JIS News

Story Highlights

  • As the Heart Foundation of Jamaica (HFJ) embarks on another month of increased awareness for the prevention of heart diseases, it is lauding the National Health Fund (NHF) for preserving the health of Jamaicans.
  • Each year the HFJ observes February as Heart Month, when it stages exhibitions and other outreach activities across the island to promote healthy hearts.
  • Executive Director of the Foundation, Deborah Chen, tells JIS News that the NHF’s subsidies on medications for chronic illnesses have been of tremendous benefit to the population.

As the Heart Foundation of Jamaica (HFJ) embarks on another month of increased awareness for the prevention of heart diseases, it is lauding the National Health Fund (NHF) for preserving the health of Jamaicans.

Each year the HFJ observes February as Heart Month, when it stages exhibitions and other outreach activities across the island to promote healthy hearts.

Executive Director of the Foundation, Deborah Chen, tells JIS News that the NHF’s subsidies on medications for chronic illnesses have been of tremendous benefit to the population.

“Our nonprofit pharmacy at the Heart Foundation, which has cheaper prices,  offers all the products that the National Health Fund stocks, and people are able to use their cards here and get much cheaper prices than they would in a private establishment,” Mrs. Chen points out.

“We also work with them with the islandwide screening programme. The NHF has excellent screening, offering free clinics, and we accompany them on these visits to conduct screening tests for heart disease. The National Health Fund is an excellent organization, and we are pleased to be partnering with them as we try to reduce heart disease in Jamaica,” she adds.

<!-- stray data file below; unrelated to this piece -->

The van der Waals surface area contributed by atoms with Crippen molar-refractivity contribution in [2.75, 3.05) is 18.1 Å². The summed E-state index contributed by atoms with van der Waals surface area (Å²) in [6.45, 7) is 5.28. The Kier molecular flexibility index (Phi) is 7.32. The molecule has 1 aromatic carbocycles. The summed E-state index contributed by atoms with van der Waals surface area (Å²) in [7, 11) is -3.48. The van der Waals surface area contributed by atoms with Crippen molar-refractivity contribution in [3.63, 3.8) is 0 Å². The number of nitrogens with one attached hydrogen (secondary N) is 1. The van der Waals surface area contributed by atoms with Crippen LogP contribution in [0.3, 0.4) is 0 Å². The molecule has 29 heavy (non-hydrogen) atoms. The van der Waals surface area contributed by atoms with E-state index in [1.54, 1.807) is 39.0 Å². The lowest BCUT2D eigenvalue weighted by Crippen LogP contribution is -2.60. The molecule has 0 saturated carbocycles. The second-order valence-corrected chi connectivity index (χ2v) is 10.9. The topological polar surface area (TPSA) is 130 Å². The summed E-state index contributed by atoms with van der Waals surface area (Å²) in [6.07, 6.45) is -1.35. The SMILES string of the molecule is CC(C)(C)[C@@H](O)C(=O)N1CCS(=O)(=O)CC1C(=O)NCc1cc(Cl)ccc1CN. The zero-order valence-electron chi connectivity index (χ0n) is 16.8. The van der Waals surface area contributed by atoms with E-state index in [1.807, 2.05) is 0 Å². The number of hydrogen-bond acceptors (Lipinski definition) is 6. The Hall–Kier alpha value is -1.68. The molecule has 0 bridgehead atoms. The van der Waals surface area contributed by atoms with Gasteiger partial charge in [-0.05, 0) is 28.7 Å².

The Executive Director says the NHF health card, which can be used to access cheaper drugs for some 15 chronic illnesses, is a lifesaver, and the “NHF means a lot to the average person, because of the great discount that you can get on medications.”

“Our patients are able to comply with the doctor’s prescription a lot more, because they have access to a National Health Fund card,” she tells JIS News.

Mrs. Chen says Hearth Month serves as a constant reminder of the need for a healthy lifestyle, and this year there is a focus on nutrition, as healthy eating is a great preserver of proper functioning of the heart, and general wellbeing.

“We choose this occasion to bring to everybody’s attention what it means to live a healthy lifestyle, and what the implications are for the heart if they don’t. We focus on different aspects. This year we are on healthy nutrition. Heart disease is the leading cause of death in Jamaica, so it is of great national importance,” she notes.

Stressing that unhealthy eating has a “great impact on heart disease,” Mrs. Chen says the month-long activities will be seeking to reinforce the message of what constitutes healthy diets. “If we don’t eat correctly, it affects our bodies, which ultimately contributes to having a heart attack, or a stroke, and other chronic diseases.”